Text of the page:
The House of Lords handed down judgment in the conjoined appeals Wasa v Lexington and AGF v Lexington. All five of their Lordships held that the appeals should be allowed.
This is a case which will have profound implications for the London and worldwide insurance and reinsurance markets. As Lord Collins said at beginning of his speech, after banking, insurance (of which reinsurance forms a large part) is the United Kingdom’s largest invisible export. A huge number of overseas insurance contracts are reinsured into the London market. Many of these cover long tail risks where insured damage may occur over many years before any claim is made. The decision in Wasa v Lexington and AGF v Lexington may have implications in all cases where the insurance contract is governed by a different law from the reinsurance contract.
In Wasa v Lexington and AGF v Lexington the House of Lords has decided that Lexington is not entitled to recover from London reinsurers in respect of a US$103 million settlement which it made with Aluminum Corporation of America (“Alcoa”) in respect of pollution damage sustained at numerous of Alcoa’s sites in the United States and elsewhere.
Lexington had insured Alcoa against property damage for the 3 year period from 1st July 1977 to 1st July 1980. Alcoa commenced proceedings against Lexington and numerous other insurers to recover the cost of cleaning up pollution which occurred between 1942-1986. The Supreme Court of Washington decided that provided some of the pollution damage occurred in the 3 year period between 1st July 1977 and 1stJuly 1980, Lexington was liable to indemnify Alcoa for the entirety of the pollution damage. In reaching its decision the Supreme Court of Washington applied triple trigger and joint and several theories of liability which have been developed by the courts of some of the United States in dealing with asbestosis and pollution damage cases.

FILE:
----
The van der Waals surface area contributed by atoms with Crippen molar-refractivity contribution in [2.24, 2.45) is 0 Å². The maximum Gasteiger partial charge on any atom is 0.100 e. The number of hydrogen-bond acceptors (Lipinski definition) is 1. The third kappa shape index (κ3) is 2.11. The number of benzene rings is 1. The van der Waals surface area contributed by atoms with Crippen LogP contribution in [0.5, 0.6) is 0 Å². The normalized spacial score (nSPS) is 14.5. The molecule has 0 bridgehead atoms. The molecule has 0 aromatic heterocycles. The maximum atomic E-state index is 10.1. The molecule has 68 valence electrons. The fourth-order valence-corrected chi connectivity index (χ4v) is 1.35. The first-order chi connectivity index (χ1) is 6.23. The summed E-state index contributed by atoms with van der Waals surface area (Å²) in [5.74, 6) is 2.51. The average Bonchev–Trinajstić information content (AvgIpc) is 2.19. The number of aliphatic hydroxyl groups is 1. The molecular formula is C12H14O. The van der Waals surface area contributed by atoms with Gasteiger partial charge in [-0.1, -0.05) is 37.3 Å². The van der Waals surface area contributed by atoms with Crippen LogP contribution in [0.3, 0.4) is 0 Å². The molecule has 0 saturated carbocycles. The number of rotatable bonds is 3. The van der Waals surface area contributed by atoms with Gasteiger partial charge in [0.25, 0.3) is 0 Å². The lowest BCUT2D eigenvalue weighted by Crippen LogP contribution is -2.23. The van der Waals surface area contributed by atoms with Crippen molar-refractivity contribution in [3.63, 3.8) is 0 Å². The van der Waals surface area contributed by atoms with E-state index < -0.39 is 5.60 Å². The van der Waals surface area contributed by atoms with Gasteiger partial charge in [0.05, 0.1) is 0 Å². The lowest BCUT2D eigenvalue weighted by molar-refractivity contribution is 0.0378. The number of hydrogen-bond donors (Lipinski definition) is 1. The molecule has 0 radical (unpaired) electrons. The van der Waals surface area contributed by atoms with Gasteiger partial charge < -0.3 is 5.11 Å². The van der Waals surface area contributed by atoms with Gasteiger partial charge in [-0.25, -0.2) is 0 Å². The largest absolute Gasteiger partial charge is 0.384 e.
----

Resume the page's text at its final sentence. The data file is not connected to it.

The Court of Appeal had held, following previous decisions in Vesta v Butcher and Groupama v Catatumbo concerning warranties in insurance and reinsurance contracts, that as the reinsurance contract between Wasa and Lexington was on exactly the same terms as the insurance contract between Lexington and Alcoa, and was intended to be ‘back to back’, the London reinsurers were also liable to provide an indemnity in respect of the whole of the pollution damage, because the parties to the reinsurance contract must be taken to have intended that it would be construed in the same way as the underlying insurance contract.
This decision has been overturned by the House of Lords, which has held that the reinsurance contract must be given its ordinary meaning in English law so as to provide an indemnity only for loss and damage which actually occurred during the 3 year period of the insurance. Since Lexington’s settlement of Alcoa’s claim under the insurance contract was in respect of loss damage over a 50 year period, it is not entitled to recover anything from the reinsurers. A key reason for the House of Lords’ decision is that when Wasa, AGF and Lexington entered into the reinsurance contract in 1977, it would not have been possible to predict which law would be applied to determine disputes under the insurance contract, nor that the law which was eventually settled upon would apply joint and several liability and triple trigger theories of liability, as opposed to pro rata theories which hold insurers only liable for a proportion of loss and damage which relates to their time on risk.
Wasa, which led the argument on the appeal, was represented by Alistair Schaff QC and Siobán Healy of 7 King’s Bench Walk. Christopher Butcher QC of 7 King’s Bench Walk appeared with Jonathan Sumption QC for Lexington.